"A ship in the harbor is safe. But that's not what ships were built for."
Religious faith, political ideology, artistic school, all these are safe harbors. They protect from the elements: error, uncertainty, and a hurricane of questions. Food is plentiful, there are warm drinks and warmer company. But ships are not built to stay in harbor. Ships are vehicles of exploration, of trade, and if necessary, of war. A ship in the harbor is safe, but that's not what ships were built for.
The ship of our philosophy was meant to leave port. To brave the stormy and restless seas. It's not easy: the food is short, the work long, the rum is always gone. At any moment we could founder and be lost without a trace. A ship in the harbor is safe, but that's not what ships were built for.
So our ship of philosophy sets forth on the wine dark sea. We jorney from port to port, dropping anchor. We trade our goods: thoughts and ideas, questions and concepts. Some ports become centers of trade, the destination of hundereds of ships. Goods flow in and out. Other ports are samll, but vital sources of rare jewels and precious stuffs. But no matter how rich the port, how safe the harbor, the ship sails on. A ship in the harbor is safe, but that's not what ships were built for.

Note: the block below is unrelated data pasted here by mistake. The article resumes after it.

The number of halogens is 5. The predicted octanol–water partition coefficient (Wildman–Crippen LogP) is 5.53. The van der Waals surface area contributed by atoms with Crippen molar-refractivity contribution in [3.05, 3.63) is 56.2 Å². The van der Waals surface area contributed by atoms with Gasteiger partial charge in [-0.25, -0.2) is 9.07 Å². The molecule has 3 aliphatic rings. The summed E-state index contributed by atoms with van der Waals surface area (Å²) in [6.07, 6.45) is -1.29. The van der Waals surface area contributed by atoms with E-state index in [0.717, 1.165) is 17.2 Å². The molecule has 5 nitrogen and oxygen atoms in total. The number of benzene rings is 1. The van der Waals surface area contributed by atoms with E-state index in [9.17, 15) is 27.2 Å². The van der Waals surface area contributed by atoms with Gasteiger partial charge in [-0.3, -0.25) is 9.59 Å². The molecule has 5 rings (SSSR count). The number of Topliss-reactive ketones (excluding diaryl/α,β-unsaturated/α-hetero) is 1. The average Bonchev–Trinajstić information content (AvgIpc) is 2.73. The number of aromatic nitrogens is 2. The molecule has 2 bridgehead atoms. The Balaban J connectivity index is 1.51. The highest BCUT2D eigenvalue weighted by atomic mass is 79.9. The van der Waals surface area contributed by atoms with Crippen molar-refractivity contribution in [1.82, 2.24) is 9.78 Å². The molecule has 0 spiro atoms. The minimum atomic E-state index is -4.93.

From time to time, we are buffeted by storms, great gales that blow us from our course. From time to time, we find ourselves in uncharted waters, espying new headlands. Sometimes we even set out for these unknown quarters of the Earth, seeking new vistas and hoping to uncover new territory and perhaps even a wealth of new ideas. But even here we do not tarry. A ship in the harbor is safe, but that's not what ships were built for.
"Tonight we light the fires, we call our ships to port. Tonight we walk on water, and tomorrow we'll be gone."
Googlebombing for a cause: www.minnesotangos.org